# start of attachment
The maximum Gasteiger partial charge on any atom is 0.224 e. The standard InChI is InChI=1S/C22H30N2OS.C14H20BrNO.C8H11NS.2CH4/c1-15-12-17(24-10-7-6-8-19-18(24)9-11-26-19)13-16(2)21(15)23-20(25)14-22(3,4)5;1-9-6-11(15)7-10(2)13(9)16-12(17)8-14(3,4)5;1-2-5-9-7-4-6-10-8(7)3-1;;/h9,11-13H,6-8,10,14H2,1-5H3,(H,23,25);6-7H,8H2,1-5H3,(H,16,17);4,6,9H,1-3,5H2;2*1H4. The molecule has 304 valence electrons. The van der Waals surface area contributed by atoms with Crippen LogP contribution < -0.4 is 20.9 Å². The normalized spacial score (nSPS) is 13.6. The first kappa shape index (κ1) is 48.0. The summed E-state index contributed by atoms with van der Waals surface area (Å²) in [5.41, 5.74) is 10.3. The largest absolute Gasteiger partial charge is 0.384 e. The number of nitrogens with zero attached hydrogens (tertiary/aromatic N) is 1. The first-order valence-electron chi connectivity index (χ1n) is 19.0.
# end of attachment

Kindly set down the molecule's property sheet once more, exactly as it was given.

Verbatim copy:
The maximum Gasteiger partial charge on any atom is 0.224 e. The standard InChI is InChI=1S/C22H30N2OS.C14H20BrNO.C8H11NS.2CH4/c1-15-12-17(24-10-7-6-8-19-18(24)9-11-26-19)13-16(2)21(15)23-20(25)14-22(3,4)5;1-9-6-11(15)7-10(2)13(9)16-12(17)8-14(3,4)5;1-2-5-9-7-4-6-10-8(7)3-1;;/h9,11-13H,6-8,10,14H2,1-5H3,(H,23,25);6-7H,8H2,1-5H3,(H,16,17);4,6,9H,1-3,5H2;2*1H4. The molecule has 304 valence electrons. The van der Waals surface area contributed by atoms with Crippen LogP contribution < -0.4 is 20.9 Å². The normalized spacial score (nSPS) is 13.6. The first kappa shape index (κ1) is 48.0. The summed E-state index contributed by atoms with van der Waals surface area (Å²) in [5.41, 5.74) is 10.3. The largest absolute Gasteiger partial charge is 0.384 e. The number of nitrogens with zero attached hydrogens (tertiary/aromatic N) is 1. The first-order valence-electron chi connectivity index (χ1n) is 19.0.